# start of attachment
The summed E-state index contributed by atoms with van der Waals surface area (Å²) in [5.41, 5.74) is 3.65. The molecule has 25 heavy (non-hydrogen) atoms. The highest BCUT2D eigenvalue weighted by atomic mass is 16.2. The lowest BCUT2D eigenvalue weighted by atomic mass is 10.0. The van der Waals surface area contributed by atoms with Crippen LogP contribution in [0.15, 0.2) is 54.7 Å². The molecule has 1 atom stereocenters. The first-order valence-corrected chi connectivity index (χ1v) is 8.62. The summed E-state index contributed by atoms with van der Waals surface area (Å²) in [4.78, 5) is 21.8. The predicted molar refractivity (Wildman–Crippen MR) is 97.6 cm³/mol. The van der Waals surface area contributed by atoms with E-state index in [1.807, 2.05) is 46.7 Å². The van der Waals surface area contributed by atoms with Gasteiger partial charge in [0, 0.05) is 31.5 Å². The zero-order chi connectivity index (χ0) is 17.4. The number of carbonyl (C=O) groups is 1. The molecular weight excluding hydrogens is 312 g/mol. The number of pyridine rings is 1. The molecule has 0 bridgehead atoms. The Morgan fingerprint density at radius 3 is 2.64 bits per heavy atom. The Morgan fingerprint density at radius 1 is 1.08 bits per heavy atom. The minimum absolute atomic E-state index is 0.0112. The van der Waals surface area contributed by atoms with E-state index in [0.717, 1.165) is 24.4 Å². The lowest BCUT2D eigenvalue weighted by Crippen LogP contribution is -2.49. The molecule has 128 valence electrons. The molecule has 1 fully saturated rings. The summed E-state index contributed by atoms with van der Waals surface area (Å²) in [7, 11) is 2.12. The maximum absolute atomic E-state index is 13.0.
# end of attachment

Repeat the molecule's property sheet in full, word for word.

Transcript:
The summed E-state index contributed by atoms with van der Waals surface area (Å²) in [5.41, 5.74) is 3.65. The molecule has 25 heavy (non-hydrogen) atoms. The highest BCUT2D eigenvalue weighted by atomic mass is 16.2. The lowest BCUT2D eigenvalue weighted by atomic mass is 10.0. The van der Waals surface area contributed by atoms with Crippen LogP contribution in [0.15, 0.2) is 54.7 Å². The molecule has 1 atom stereocenters. The first-order valence-corrected chi connectivity index (χ1v) is 8.62. The summed E-state index contributed by atoms with van der Waals surface area (Å²) in [4.78, 5) is 21.8. The predicted molar refractivity (Wildman–Crippen MR) is 97.6 cm³/mol. The van der Waals surface area contributed by atoms with E-state index in [1.807, 2.05) is 46.7 Å². The van der Waals surface area contributed by atoms with Gasteiger partial charge in [0, 0.05) is 31.5 Å². The zero-order chi connectivity index (χ0) is 17.4. The number of carbonyl (C=O) groups is 1. The molecular weight excluding hydrogens is 312 g/mol. The number of pyridine rings is 1. The molecule has 0 bridgehead atoms. The Morgan fingerprint density at radius 3 is 2.64 bits per heavy atom. The Morgan fingerprint density at radius 1 is 1.08 bits per heavy atom. The minimum absolute atomic E-state index is 0.0112. The van der Waals surface area contributed by atoms with E-state index in [0.717, 1.165) is 24.4 Å². The lowest BCUT2D eigenvalue weighted by Crippen LogP contribution is -2.49. The molecule has 128 valence electrons. The molecule has 1 fully saturated rings. The summed E-state index contributed by atoms with van der Waals surface area (Å²) in [7, 11) is 2.12. The maximum absolute atomic E-state index is 13.0.